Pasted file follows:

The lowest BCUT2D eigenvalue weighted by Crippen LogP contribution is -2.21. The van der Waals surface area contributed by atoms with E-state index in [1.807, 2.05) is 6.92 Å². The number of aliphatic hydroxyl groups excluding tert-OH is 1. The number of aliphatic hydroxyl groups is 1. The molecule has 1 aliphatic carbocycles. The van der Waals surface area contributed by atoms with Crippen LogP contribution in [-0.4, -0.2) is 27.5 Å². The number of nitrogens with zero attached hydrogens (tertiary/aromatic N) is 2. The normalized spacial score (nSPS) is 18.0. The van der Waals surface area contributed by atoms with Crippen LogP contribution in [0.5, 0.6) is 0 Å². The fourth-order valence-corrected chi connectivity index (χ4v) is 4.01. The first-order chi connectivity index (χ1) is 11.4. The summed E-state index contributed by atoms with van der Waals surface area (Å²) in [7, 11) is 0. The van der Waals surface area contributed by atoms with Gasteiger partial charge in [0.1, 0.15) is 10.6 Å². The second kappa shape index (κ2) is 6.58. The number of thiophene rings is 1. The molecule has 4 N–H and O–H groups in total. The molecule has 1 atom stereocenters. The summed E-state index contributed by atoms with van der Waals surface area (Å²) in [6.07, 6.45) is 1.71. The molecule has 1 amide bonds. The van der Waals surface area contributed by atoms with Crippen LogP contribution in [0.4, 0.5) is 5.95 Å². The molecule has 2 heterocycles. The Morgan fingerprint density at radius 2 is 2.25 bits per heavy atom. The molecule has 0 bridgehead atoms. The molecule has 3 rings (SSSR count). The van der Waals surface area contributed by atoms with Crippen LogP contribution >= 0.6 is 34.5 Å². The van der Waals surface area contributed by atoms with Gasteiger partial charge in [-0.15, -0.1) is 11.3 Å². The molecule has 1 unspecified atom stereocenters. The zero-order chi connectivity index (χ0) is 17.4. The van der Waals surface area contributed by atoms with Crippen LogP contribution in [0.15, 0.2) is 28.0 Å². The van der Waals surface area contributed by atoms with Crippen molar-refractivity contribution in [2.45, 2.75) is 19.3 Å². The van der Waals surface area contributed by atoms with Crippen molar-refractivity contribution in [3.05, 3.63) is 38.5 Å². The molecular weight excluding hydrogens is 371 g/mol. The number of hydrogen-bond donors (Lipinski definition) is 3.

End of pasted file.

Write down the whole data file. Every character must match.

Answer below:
The lowest BCUT2D eigenvalue weighted by Crippen LogP contribution is -2.21. The van der Waals surface area contributed by atoms with E-state index in [1.807, 2.05) is 6.92 Å². The number of aliphatic hydroxyl groups excluding tert-OH is 1. The number of aliphatic hydroxyl groups is 1. The molecule has 1 aliphatic carbocycles. The van der Waals surface area contributed by atoms with Crippen LogP contribution in [-0.4, -0.2) is 27.5 Å². The number of nitrogens with zero attached hydrogens (tertiary/aromatic N) is 2. The normalized spacial score (nSPS) is 18.0. The van der Waals surface area contributed by atoms with Crippen LogP contribution in [0.5, 0.6) is 0 Å². The fourth-order valence-corrected chi connectivity index (χ4v) is 4.01. The first-order chi connectivity index (χ1) is 11.4. The summed E-state index contributed by atoms with van der Waals surface area (Å²) in [7, 11) is 0. The van der Waals surface area contributed by atoms with Gasteiger partial charge in [0.1, 0.15) is 10.6 Å². The second kappa shape index (κ2) is 6.58. The number of thiophene rings is 1. The molecule has 4 N–H and O–H groups in total. The molecule has 1 atom stereocenters. The summed E-state index contributed by atoms with van der Waals surface area (Å²) in [6.07, 6.45) is 1.71. The molecule has 1 amide bonds. The van der Waals surface area contributed by atoms with Crippen LogP contribution in [0.4, 0.5) is 5.95 Å². The molecule has 2 heterocycles. The Morgan fingerprint density at radius 2 is 2.25 bits per heavy atom. The molecule has 0 bridgehead atoms. The molecule has 3 rings (SSSR count). The van der Waals surface area contributed by atoms with Crippen LogP contribution >= 0.6 is 34.5 Å². The van der Waals surface area contributed by atoms with Gasteiger partial charge in [-0.15, -0.1) is 11.3 Å². The molecule has 1 unspecified atom stereocenters. The zero-order chi connectivity index (χ0) is 17.4. The van der Waals surface area contributed by atoms with Crippen LogP contribution in [0.15, 0.2) is 28.0 Å². The van der Waals surface area contributed by atoms with Crippen molar-refractivity contribution in [2.45, 2.75) is 19.3 Å². The van der Waals surface area contributed by atoms with Crippen molar-refractivity contribution in [3.05, 3.63) is 38.5 Å². The molecular weight excluding hydrogens is 371 g/mol. The number of hydrogen-bond donors (Lipinski definition) is 3.